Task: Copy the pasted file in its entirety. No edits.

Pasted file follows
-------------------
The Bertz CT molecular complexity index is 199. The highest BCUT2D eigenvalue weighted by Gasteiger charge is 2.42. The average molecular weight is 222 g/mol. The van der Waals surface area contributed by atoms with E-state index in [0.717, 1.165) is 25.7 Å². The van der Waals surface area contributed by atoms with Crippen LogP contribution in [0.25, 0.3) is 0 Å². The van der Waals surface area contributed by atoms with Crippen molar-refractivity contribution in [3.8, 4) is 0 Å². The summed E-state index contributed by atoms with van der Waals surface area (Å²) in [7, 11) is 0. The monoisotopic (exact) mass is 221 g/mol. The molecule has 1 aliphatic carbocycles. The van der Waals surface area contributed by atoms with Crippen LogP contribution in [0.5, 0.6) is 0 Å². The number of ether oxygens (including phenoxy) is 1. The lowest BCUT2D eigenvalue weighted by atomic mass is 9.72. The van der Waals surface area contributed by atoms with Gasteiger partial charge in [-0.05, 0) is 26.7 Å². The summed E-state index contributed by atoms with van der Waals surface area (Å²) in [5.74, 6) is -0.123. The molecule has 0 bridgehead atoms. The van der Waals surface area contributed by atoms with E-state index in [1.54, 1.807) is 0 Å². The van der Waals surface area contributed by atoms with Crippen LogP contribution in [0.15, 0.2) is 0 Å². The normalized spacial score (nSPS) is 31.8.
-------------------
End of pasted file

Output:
The Bertz CT molecular complexity index is 199. The highest BCUT2D eigenvalue weighted by Gasteiger charge is 2.42. The average molecular weight is 222 g/mol. The van der Waals surface area contributed by atoms with E-state index in [0.717, 1.165) is 25.7 Å². The van der Waals surface area contributed by atoms with Crippen LogP contribution in [0.25, 0.3) is 0 Å². The van der Waals surface area contributed by atoms with Crippen molar-refractivity contribution in [3.8, 4) is 0 Å². The summed E-state index contributed by atoms with van der Waals surface area (Å²) in [7, 11) is 0. The monoisotopic (exact) mass is 221 g/mol. The molecule has 1 aliphatic carbocycles. The van der Waals surface area contributed by atoms with Crippen LogP contribution in [0.5, 0.6) is 0 Å². The number of ether oxygens (including phenoxy) is 1. The lowest BCUT2D eigenvalue weighted by atomic mass is 9.72. The van der Waals surface area contributed by atoms with Gasteiger partial charge in [-0.05, 0) is 26.7 Å². The summed E-state index contributed by atoms with van der Waals surface area (Å²) in [5.74, 6) is -0.123. The molecule has 0 bridgehead atoms. The van der Waals surface area contributed by atoms with E-state index in [1.54, 1.807) is 0 Å². The van der Waals surface area contributed by atoms with Crippen LogP contribution in [0.15, 0.2) is 0 Å². The normalized spacial score (nSPS) is 31.8.